About

Who am I?  I am a former tax attorney in the investment banking industry.  I’m not sure what I intend to do with this but I’ll probably post things that capture my fancy; or if I’m lazy, I won’t post anything at all.

Should I regard this as tax advice?  In no, way, shape or form should any of the contents of this blog be regarded as tax advice.  Tax advice would and should be tailored to your specific situation.  Without knowing your specific facts/issues, this is useless as tax advice.

How scholarly is this?  Oh, you’re so incorrigible.  This is not scholarly at all.  Since I’m on my own, my ability to do research is incredibly limited.  At this point, looking at the federal register and doing broad internet searches are my tools.  Consequently, sometimes I might say something with no backup reference at all and most of the time I’m just hypothecating.

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3 thoughts on “About

  1. On your post regarding tax ownership, your example of marking a dollar bill or share certificate may over simplify the issue. Either a dollar or a share of stock held in custody within a fungible pool might not change tax ownership of the property notwithstanding that a different bill or certificate might be returned to the owner.

  2. Definitely simplistic and more of a thought experiment. In your more refined case, i think the main point is that if something is held “in custody within a fungible pool” and it is required to be done so, there is something there over which the custodian doesn’t have dominion over. Or, to put it differently, every single asset, fungible or not, should generally be considered owned by someone. If assets are freely given to the counterparty with complete dominion over it, then ownership is transferred.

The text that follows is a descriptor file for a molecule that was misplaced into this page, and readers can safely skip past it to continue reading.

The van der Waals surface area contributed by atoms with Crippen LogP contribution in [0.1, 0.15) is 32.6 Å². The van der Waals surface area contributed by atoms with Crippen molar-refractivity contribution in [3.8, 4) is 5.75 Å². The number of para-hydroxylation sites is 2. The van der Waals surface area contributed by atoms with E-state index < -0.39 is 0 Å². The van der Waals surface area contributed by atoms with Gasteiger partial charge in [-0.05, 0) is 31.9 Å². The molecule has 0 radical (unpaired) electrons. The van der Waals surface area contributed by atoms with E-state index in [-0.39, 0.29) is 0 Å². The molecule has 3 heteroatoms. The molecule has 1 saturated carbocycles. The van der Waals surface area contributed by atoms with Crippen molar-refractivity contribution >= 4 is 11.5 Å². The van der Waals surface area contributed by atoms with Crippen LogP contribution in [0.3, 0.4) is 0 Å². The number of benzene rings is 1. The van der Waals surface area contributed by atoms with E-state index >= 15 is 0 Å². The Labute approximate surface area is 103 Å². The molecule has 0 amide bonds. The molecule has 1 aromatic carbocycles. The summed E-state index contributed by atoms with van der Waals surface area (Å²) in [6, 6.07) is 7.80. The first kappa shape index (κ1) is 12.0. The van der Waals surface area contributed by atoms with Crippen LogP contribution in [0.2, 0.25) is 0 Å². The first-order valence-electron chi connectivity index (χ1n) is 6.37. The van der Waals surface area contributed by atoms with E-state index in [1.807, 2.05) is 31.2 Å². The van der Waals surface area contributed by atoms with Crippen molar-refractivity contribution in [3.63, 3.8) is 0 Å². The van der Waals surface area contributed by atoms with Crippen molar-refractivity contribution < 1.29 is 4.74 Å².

If assets are given to the custodian, who is not given complete dominion over it, then you have to decide who owns it. In the case of the custodian, there is a pool of assets (fungible or not) which is owned by somebody. Because the owner of the account is the one who has control over disposition whatever is actually in the account, then the party own transfers it to the custodian is the owner.

    Therefore, yes, it was simplistic in the sense that you are not denied ownership just because you are not getting back property that you have given. Rather, it should fully read that you are the owner if you have control over disposition of property that can be specifically identified.

    In the examples posed, the stock/money loan, the lender retains no control over disposition of the property given nor any replacement property. The person that gives property to a custodian expects the property (or “like” property) that they have given to the custodian to be at their beck and call.

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